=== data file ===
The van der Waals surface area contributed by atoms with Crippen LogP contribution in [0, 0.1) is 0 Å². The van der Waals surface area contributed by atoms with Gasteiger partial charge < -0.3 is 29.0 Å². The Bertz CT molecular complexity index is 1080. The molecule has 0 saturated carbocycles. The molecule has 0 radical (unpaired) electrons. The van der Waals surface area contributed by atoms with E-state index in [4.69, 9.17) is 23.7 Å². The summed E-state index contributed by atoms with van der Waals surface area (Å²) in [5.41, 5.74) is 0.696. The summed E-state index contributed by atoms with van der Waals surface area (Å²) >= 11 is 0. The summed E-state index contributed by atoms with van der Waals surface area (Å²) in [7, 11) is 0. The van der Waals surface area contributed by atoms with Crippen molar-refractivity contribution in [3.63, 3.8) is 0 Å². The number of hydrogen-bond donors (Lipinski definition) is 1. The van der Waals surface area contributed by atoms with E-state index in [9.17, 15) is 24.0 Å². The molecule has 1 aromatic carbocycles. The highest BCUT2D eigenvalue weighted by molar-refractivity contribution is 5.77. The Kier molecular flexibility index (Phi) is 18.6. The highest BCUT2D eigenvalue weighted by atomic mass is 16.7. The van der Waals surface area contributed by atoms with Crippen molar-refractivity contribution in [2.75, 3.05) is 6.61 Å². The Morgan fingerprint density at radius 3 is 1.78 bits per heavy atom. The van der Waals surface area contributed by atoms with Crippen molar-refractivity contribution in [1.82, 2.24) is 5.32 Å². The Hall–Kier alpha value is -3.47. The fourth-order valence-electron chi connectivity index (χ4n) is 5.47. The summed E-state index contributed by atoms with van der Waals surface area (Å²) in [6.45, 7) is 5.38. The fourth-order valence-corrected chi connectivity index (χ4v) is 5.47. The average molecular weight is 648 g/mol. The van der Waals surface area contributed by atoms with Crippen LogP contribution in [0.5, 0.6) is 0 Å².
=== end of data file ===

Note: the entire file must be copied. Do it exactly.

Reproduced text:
The van der Waals surface area contributed by atoms with Crippen LogP contribution in [0, 0.1) is 0 Å². The van der Waals surface area contributed by atoms with Gasteiger partial charge < -0.3 is 29.0 Å². The Bertz CT molecular complexity index is 1080. The molecule has 0 saturated carbocycles. The molecule has 0 radical (unpaired) electrons. The van der Waals surface area contributed by atoms with E-state index in [4.69, 9.17) is 23.7 Å². The summed E-state index contributed by atoms with van der Waals surface area (Å²) in [5.41, 5.74) is 0.696. The summed E-state index contributed by atoms with van der Waals surface area (Å²) >= 11 is 0. The summed E-state index contributed by atoms with van der Waals surface area (Å²) in [7, 11) is 0. The van der Waals surface area contributed by atoms with Crippen molar-refractivity contribution in [3.63, 3.8) is 0 Å². The number of hydrogen-bond donors (Lipinski definition) is 1. The van der Waals surface area contributed by atoms with E-state index in [9.17, 15) is 24.0 Å². The molecule has 1 aromatic carbocycles. The highest BCUT2D eigenvalue weighted by molar-refractivity contribution is 5.77. The Kier molecular flexibility index (Phi) is 18.6. The highest BCUT2D eigenvalue weighted by atomic mass is 16.7. The van der Waals surface area contributed by atoms with Crippen molar-refractivity contribution in [2.75, 3.05) is 6.61 Å². The Morgan fingerprint density at radius 3 is 1.78 bits per heavy atom. The van der Waals surface area contributed by atoms with Crippen molar-refractivity contribution in [1.82, 2.24) is 5.32 Å². The Hall–Kier alpha value is -3.47. The fourth-order valence-electron chi connectivity index (χ4n) is 5.47. The summed E-state index contributed by atoms with van der Waals surface area (Å²) in [6.45, 7) is 5.38. The fourth-order valence-corrected chi connectivity index (χ4v) is 5.47. The average molecular weight is 648 g/mol. The van der Waals surface area contributed by atoms with Crippen LogP contribution in [0.5, 0.6) is 0 Å².